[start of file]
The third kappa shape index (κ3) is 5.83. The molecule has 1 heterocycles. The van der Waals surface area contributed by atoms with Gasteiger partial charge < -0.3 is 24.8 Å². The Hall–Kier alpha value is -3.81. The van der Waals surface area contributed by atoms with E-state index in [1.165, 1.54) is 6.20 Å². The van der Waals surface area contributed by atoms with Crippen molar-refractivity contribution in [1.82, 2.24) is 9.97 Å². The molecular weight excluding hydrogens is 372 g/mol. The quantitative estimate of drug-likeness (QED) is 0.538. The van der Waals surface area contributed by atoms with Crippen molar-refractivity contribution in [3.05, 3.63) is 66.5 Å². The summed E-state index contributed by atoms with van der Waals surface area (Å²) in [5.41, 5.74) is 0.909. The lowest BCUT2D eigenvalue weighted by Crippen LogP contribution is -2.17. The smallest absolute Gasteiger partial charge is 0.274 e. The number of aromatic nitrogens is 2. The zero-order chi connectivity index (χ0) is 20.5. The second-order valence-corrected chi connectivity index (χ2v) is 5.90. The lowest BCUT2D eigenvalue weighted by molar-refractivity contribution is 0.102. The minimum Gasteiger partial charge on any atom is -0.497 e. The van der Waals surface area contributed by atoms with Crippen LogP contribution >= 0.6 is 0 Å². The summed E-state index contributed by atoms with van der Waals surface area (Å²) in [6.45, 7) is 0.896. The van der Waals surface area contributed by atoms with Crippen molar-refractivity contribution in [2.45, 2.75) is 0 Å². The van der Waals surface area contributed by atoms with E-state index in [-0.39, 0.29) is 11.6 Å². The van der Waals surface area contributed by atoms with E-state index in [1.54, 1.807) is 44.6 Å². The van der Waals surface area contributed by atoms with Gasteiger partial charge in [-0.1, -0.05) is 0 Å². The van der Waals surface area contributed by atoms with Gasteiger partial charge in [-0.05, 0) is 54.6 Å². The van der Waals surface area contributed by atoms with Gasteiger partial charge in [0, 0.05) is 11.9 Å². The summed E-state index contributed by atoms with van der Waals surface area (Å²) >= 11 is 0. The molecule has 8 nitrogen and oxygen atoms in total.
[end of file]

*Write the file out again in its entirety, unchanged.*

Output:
The third kappa shape index (κ3) is 5.83. The molecule has 1 heterocycles. The van der Waals surface area contributed by atoms with Gasteiger partial charge < -0.3 is 24.8 Å². The Hall–Kier alpha value is -3.81. The van der Waals surface area contributed by atoms with E-state index in [1.165, 1.54) is 6.20 Å². The van der Waals surface area contributed by atoms with Crippen molar-refractivity contribution in [1.82, 2.24) is 9.97 Å². The molecular weight excluding hydrogens is 372 g/mol. The quantitative estimate of drug-likeness (QED) is 0.538. The van der Waals surface area contributed by atoms with Crippen molar-refractivity contribution in [3.05, 3.63) is 66.5 Å². The summed E-state index contributed by atoms with van der Waals surface area (Å²) in [5.41, 5.74) is 0.909. The lowest BCUT2D eigenvalue weighted by Crippen LogP contribution is -2.17. The smallest absolute Gasteiger partial charge is 0.274 e. The number of aromatic nitrogens is 2. The zero-order chi connectivity index (χ0) is 20.5. The second-order valence-corrected chi connectivity index (χ2v) is 5.90. The lowest BCUT2D eigenvalue weighted by molar-refractivity contribution is 0.102. The minimum Gasteiger partial charge on any atom is -0.497 e. The van der Waals surface area contributed by atoms with Crippen LogP contribution >= 0.6 is 0 Å². The summed E-state index contributed by atoms with van der Waals surface area (Å²) in [6.45, 7) is 0.896. The van der Waals surface area contributed by atoms with Crippen molar-refractivity contribution in [2.45, 2.75) is 0 Å². The van der Waals surface area contributed by atoms with E-state index in [-0.39, 0.29) is 11.6 Å². The van der Waals surface area contributed by atoms with E-state index in [1.54, 1.807) is 44.6 Å². The van der Waals surface area contributed by atoms with Gasteiger partial charge in [-0.1, -0.05) is 0 Å². The van der Waals surface area contributed by atoms with Gasteiger partial charge in [-0.05, 0) is 54.6 Å². The van der Waals surface area contributed by atoms with Gasteiger partial charge in [0, 0.05) is 11.9 Å². The summed E-state index contributed by atoms with van der Waals surface area (Å²) >= 11 is 0. The molecule has 8 nitrogen and oxygen atoms in total.